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CNN'S AMANPOUR

A World View On Trump's Speech; Trump Changes Tone, But Will It Last?; Trump Calls For Trillion-Dollar Infrastructure Plan; NYT: Russia Looks To Exploit Trump White House; Trump: U.S. "Willing To Find New Friends"; Yemen Raid Widow Attends Trump Speech; New Trump Travel Ban Delayed Following Speech; Former National Security Staffer On Why She Quit; Donald Trump Condemns Kansas Shooting In Speech; Brexit Bill Defeated In British House Of Lords; Yale Historian On The Threat Of Tyranny; Historian Discusses Rise of Populism And Far-Right; Protecting Democracies From Totalitarianism; The Congresswomen Wore White. Aired 2:00-2:30 p.m. ET

Aired March 1, 2017 - 14:00   ET

THIS IS A RUSH TRANSCRIPT. THIS COPY MAY NOT BE IN ITS FINAL FORM AND MAY BE UPDATED.


[14:00:00] WOLF BLITZER, CNN THE SITUATION ROOM HOST: 5:00 p.m. Eastern in the SITUATION ROOM. For international viewers "AMANPOUR" is next, for our

viewers in North America "NEWSROOM" with Brianna Keilar starts right now.

CHRISTIANE AMANPOUR, CNN AMANPOUR HOST: Dissecting Donald Trump's first speech to Congress, disciplined, upbeat defying expectations. Was it a

Presidential pivot or one time performance? I'm joined by the former Republican Party Adviser and Presidential Candidate Evan McMullen.

Plus, she was a Muslim woman in Trump's White House, why she left after just eight days? Rumana Ahmed joins me from Washington. And we get a

world view on Trump's speech with Yale University Historian and Bestselling Author Timothy Snyder.

Good evening, everyone, and welcome to the program. I'm Christiane Amanpour in London. Pivot or performance, Donald Trump is getting high

praise for a more optimistic Presidential tone in his first speech to Congress last night. A far cry from the "carnage" he portrayed in that

inaugural address.

(BEGIN VIDEO CLIP)

DONALD TRUMP, PRESIDENT OF THE UNITED STATES OF AMERICA: Our children will grow up in a nation of miracles, when we fulfill this vision, when we

celebrate our 250 years of glorious freedom, we will look back on tonight as when this new chapter of American greatness began. The time for small

thinking is over. The time for trivial fights is behind us.

(END VIDEO CLIP)

AMANPOUR: Critics are asking, will the President himself end trivial fights, arguments about crowd sizes, lies about votes, and twitter name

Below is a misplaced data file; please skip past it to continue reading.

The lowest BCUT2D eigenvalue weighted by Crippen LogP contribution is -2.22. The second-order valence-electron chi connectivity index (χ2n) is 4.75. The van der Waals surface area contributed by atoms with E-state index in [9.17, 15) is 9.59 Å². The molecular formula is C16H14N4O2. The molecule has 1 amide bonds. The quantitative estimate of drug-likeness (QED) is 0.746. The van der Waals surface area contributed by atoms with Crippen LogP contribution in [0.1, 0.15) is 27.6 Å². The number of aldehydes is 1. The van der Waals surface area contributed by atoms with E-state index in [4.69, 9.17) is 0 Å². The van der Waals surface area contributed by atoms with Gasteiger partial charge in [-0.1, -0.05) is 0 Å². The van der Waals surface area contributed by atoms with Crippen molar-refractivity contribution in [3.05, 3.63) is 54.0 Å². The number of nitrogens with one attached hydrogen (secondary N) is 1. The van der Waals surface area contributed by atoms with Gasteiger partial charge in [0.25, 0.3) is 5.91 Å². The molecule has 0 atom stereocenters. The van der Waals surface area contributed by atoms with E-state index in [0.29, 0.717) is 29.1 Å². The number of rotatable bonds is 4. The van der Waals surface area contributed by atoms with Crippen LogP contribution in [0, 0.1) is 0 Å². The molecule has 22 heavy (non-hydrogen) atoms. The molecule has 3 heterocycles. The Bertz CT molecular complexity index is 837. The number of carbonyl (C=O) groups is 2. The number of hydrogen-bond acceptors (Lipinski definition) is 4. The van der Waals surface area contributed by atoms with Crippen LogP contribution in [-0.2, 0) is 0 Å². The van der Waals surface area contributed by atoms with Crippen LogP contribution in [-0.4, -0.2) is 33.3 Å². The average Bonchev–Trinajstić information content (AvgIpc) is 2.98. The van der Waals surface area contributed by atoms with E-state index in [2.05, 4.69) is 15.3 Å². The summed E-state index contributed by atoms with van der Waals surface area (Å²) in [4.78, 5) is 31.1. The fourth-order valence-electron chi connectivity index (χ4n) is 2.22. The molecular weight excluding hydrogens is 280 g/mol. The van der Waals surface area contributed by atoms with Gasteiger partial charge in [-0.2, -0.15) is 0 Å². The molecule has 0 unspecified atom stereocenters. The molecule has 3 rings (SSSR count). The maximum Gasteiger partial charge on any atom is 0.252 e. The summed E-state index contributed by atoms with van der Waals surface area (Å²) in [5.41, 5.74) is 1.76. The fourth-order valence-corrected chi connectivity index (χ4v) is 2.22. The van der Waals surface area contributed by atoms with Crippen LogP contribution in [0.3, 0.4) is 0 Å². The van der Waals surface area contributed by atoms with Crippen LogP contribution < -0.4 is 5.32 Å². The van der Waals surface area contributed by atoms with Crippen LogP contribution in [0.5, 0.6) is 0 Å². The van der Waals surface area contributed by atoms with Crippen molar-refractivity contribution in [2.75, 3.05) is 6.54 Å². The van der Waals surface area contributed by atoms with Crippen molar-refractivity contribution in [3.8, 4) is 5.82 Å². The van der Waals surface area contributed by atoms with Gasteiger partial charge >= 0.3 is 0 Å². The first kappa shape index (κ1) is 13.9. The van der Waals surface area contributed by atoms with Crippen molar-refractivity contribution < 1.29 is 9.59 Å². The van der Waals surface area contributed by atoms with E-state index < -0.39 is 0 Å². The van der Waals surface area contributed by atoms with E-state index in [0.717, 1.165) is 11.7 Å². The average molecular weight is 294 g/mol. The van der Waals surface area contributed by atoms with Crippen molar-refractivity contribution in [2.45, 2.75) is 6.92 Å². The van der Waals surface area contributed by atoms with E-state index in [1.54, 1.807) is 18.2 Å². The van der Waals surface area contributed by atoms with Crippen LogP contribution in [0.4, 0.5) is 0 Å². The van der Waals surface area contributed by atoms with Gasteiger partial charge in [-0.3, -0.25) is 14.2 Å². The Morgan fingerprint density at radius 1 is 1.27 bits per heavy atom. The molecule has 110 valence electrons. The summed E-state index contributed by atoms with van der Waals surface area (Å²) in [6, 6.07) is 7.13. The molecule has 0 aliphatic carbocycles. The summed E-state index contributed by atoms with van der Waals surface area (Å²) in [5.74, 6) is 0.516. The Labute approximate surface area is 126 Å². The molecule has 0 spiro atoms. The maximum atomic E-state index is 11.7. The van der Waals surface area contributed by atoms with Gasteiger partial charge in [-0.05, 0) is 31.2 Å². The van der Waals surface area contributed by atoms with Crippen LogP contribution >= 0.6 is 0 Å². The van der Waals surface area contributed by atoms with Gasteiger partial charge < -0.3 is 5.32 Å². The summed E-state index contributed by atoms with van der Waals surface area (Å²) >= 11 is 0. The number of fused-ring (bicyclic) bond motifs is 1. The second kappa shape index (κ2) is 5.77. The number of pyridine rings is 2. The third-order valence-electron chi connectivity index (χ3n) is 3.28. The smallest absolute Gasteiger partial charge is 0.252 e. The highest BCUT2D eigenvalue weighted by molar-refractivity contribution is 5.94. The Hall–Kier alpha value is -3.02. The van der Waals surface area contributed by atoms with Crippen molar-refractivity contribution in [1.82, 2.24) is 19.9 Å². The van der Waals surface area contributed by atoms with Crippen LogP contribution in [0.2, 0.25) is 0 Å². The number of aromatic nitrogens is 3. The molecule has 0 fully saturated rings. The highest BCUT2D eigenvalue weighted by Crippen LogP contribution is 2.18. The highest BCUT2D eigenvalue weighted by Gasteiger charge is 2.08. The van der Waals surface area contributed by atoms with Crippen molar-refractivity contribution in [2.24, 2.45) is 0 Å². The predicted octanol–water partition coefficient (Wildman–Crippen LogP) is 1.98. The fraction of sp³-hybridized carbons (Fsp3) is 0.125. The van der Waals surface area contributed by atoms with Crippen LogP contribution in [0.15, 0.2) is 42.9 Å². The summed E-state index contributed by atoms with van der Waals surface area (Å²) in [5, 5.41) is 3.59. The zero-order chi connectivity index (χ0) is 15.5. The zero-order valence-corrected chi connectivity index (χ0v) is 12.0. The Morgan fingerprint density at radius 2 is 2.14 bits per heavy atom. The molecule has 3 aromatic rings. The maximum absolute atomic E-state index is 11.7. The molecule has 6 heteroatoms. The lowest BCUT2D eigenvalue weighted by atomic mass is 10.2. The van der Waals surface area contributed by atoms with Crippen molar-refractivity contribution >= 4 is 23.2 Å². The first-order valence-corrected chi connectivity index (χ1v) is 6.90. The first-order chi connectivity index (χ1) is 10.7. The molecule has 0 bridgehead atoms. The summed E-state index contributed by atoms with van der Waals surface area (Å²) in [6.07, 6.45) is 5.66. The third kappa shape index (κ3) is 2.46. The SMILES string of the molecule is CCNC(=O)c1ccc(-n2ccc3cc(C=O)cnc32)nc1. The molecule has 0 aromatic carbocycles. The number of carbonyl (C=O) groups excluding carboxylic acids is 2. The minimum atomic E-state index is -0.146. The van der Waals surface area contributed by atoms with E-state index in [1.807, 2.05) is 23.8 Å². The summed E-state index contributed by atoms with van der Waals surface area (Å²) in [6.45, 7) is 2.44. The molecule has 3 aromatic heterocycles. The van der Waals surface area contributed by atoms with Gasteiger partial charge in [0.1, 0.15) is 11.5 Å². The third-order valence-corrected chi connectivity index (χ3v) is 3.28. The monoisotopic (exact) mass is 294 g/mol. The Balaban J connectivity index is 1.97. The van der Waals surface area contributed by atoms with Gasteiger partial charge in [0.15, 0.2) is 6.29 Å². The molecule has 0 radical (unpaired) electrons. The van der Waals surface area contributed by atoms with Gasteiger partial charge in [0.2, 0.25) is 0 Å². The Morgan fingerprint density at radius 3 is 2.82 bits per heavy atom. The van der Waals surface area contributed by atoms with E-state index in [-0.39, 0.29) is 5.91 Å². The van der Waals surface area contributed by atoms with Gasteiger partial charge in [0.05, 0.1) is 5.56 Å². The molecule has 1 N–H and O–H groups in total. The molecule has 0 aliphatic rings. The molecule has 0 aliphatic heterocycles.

calling have been the hallmarks of his first 40 days. Now the tone did change last night, but what of the substance? Many of the ideas he

presented are still radical and others like on infrastructure spending hit a brick wall of republican orthodoxy. Evan McMullen was a lifelong

republican before he became an independent to run for president against Donald Trump. He's also worked for years as a CIA operative and he joins

me now from Washington. Mr. McMullen, welcome to the program. We did - Mr. McMullen, welcome to the program. We did actually speak one day before

the election. What do you make of last night's speech and how long do you think it will last?

EVAN MCMULLEN, Well, it was certainly a departure from the tone that we've heard from President Trump in the first 30 days of his Presidency and even

he the morning of the speech. So yesterday morning gave himself an A on substance or A in terms of what he's accomplished. But a C or a C minus in

his communication of what those - of his goals and his achievements.

So what we saw in this speech was a pivot perhaps in communication and messaging. We'll see if it was just a performance or a pivot. But I think

he and his team are learning that they can keep the substance of their vision, their nationalistic, nativist, populist vision for the country the

same while communicating it in a way that's more agreeable or easier to accept for most Americans. And I think that's what we saw last night.

AMANPOUR: So let me ask you about one of his key pledges, and it was about infrastructure. We'll play that a little bit and we'll talk about it.

(BEGIN VIDEO CLIP)

TRUMP: To launch our national rebuilding, I'll be asking congress to approve legislation that produces a $1 trillion investment in